In November, I released my first album of original compositions of Jewish prayersong. Over the past twenty years, these prayersongs have moved through me and outward into singing communities around the world – in shuls (including our own beloved DJC) and retreat centres, around Shabbat dinner tables and campfires and, as I found out from a Jewish military chaplain, once among a group of US military generals waiting for a flight out of Kandahar airport! (a story for another time).
I don’t know how to read or write musical notation. I haven’t studied music theory. But over the past twenty years melodies have stirred in me, shimmering and unfolding from a marvelous and utterly mysterious Source. Melodies often come to me while I’m walking, with the sway of my body and the motion of my feet striding rhythm that beats my heart into new song. What a wondrous gift it is when a melody floods into my mind, when it wakes me in the middle of the night (though it doesn’t always feel like a gift at 3am) or when I can discern the slightest whisper of it, stop what I’m doing, and listen attentively until it slowly makes itself known. In those moments, I feel a lyrical connection to the Talmud’s description of King David’s harp (Babylonian Talmud Berachot 3b). The Tanach’s (Hebrew Bible’s) great poet, composer and bard would hang his harp in the window before falling asleep so that when the north wind blew at midnight, it would awaken him with melody. What might it be like to orient ourselves toward that practice – learning to be awakened with melody?!
I often begin with a line from the siddur (prayerbook) that I find striking. I find the Hebrew words beautiful, spiritually evocative in their sound, their metaphors and meanings, and I’m moved to find a melody that will carry me, and carry us, more deeply into the experiences that the words are inviting us to explore, directly and personally. Sometimes I’m drawn to a moment in the arc of tefillah (prayer service) that seems to be calling out for a particular quality or feeling or relationship and I am propelled by the question of how melody might move us to explore that quality together. And then, to discover through the melody, through the singing, through the resonating silences afterward, the experiences and connection that lift us beyond the words.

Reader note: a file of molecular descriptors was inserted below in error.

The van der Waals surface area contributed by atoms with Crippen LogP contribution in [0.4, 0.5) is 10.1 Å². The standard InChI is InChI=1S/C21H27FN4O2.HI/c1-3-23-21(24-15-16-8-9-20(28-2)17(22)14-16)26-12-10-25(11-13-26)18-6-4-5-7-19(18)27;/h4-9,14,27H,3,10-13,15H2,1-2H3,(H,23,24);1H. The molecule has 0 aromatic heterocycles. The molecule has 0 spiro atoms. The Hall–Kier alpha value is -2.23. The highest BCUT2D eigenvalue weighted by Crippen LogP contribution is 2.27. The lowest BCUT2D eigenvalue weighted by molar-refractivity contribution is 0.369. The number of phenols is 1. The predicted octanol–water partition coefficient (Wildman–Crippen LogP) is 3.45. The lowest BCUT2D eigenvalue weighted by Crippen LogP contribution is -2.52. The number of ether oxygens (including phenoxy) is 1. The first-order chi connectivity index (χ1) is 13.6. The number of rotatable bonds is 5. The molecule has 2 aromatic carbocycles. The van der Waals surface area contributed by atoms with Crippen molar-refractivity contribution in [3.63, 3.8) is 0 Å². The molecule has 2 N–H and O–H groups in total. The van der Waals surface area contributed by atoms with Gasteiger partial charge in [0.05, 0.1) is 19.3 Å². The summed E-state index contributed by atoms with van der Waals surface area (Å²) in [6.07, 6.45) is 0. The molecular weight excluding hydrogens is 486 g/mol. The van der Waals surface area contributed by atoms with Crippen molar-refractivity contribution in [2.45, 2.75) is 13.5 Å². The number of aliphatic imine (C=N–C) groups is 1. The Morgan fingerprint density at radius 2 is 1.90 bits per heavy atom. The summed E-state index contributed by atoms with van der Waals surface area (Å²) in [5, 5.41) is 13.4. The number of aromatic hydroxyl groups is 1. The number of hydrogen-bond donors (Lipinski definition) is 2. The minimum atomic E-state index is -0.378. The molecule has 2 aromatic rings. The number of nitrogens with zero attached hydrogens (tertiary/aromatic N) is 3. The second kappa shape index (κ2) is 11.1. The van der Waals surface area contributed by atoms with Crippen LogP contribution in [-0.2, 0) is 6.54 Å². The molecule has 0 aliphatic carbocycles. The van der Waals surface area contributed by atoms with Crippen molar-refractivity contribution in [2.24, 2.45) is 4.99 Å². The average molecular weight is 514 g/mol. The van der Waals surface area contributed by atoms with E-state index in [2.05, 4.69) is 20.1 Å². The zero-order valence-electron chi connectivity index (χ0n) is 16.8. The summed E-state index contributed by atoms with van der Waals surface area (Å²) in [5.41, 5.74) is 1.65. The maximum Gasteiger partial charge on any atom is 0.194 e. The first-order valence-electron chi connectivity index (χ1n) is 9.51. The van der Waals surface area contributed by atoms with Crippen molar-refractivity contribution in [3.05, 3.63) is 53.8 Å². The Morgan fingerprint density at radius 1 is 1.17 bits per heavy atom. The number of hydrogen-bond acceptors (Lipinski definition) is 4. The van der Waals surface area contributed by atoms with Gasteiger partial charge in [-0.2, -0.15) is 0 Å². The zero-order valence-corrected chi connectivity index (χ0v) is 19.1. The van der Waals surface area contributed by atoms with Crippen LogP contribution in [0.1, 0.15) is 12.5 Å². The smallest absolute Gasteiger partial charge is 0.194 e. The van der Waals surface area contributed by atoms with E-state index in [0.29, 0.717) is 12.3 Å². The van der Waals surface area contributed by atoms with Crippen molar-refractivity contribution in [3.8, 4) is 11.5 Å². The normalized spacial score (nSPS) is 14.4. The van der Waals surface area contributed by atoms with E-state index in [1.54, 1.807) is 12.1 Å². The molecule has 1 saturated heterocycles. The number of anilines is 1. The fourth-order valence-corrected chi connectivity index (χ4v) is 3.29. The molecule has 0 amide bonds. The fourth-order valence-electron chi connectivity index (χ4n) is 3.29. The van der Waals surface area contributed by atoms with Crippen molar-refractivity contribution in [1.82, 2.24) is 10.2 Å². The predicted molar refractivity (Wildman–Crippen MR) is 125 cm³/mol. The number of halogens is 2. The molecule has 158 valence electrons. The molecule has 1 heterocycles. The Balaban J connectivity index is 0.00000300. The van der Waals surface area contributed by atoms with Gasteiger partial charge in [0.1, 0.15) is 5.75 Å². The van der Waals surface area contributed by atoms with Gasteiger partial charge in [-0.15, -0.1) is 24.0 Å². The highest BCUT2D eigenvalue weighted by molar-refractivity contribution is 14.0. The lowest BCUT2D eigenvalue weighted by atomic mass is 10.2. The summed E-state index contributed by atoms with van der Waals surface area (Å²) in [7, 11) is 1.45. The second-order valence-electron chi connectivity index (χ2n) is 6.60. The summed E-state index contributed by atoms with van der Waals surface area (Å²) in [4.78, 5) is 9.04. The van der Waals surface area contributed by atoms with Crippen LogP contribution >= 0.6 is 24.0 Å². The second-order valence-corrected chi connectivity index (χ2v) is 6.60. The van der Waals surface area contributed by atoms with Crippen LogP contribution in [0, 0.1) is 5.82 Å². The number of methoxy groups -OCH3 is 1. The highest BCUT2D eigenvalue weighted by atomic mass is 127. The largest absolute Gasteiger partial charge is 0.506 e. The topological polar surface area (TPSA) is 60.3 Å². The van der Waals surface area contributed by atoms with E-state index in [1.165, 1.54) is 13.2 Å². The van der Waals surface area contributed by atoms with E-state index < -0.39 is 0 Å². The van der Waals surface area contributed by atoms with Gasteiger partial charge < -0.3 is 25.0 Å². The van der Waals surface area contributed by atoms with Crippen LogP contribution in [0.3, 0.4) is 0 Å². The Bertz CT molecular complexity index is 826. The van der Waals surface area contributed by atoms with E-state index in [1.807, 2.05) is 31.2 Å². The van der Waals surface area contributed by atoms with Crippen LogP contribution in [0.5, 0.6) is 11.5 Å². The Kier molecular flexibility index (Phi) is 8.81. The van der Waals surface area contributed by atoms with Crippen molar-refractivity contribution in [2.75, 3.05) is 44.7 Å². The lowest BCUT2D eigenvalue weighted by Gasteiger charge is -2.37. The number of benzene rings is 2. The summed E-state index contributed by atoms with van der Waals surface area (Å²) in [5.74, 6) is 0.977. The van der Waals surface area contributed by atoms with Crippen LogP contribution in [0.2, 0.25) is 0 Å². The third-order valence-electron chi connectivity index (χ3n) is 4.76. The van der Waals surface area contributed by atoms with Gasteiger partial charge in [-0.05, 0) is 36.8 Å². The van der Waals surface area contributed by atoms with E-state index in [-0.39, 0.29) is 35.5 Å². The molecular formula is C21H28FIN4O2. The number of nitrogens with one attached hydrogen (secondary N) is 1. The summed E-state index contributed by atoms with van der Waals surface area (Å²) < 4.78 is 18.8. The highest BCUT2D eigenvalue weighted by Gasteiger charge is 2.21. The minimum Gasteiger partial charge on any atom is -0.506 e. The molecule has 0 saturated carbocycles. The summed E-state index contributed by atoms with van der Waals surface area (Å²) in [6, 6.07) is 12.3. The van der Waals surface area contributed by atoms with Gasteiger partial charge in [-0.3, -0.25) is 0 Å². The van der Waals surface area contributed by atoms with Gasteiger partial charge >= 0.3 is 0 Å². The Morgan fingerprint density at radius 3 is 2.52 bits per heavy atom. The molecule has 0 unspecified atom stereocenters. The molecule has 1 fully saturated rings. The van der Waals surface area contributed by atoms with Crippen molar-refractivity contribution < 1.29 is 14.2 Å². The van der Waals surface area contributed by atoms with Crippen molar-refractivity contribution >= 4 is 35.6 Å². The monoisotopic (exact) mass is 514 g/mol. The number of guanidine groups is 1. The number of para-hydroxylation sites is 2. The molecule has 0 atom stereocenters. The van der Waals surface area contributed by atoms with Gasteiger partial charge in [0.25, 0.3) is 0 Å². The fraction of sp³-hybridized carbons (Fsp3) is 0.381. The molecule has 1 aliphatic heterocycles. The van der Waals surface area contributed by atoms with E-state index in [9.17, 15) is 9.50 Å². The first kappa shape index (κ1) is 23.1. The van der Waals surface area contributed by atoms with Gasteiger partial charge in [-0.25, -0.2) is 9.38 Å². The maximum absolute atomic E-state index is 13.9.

I think it is such a rich question – what are we aiming for when we sing prayer? This is a question that guided what I wanted the album to sound like. It is also a resonant question for us when we gather to sing at High Holydays or on Shabbat. The kind of singing in prayer that I find potent and alive, that has the potential to move us and transform us as individuals and to foster healing in the world around us, seeks to be unpredictable, daring and vulnerable in the voice, just as it is aiming to be surprising, daring and vulnerable in the heart and mind. Singing prayer asks us to open a channel between voice and heart so that our sound can authentically express the truths of our joys and aches, yearnings and struggles. It works in the other direction as well, as singing, and particularly singing together, can draw fresh sensitivity and attunement from the outside, in – as we sing our way toward hearts alive with joy, gratitude, sorrow and love.
In the album liner notes, I wrote that these melodies are ‘an invitation to sing out, to grow still, to dance with the Divine and to discover new meanings in ancient words, coming alive in our breath, our bodies and our resilient ever-opening hearts.’ I extend that invitation to you, whether you listen to the album, sing along in your car, or come together in shared voice and shared song, hanging our hearts in the window to be played by the north wind.
My album, Zeh HaYom – this is the day, is available at: https://store.cdbaby.com/cd/miriammarglesandthehadarensemb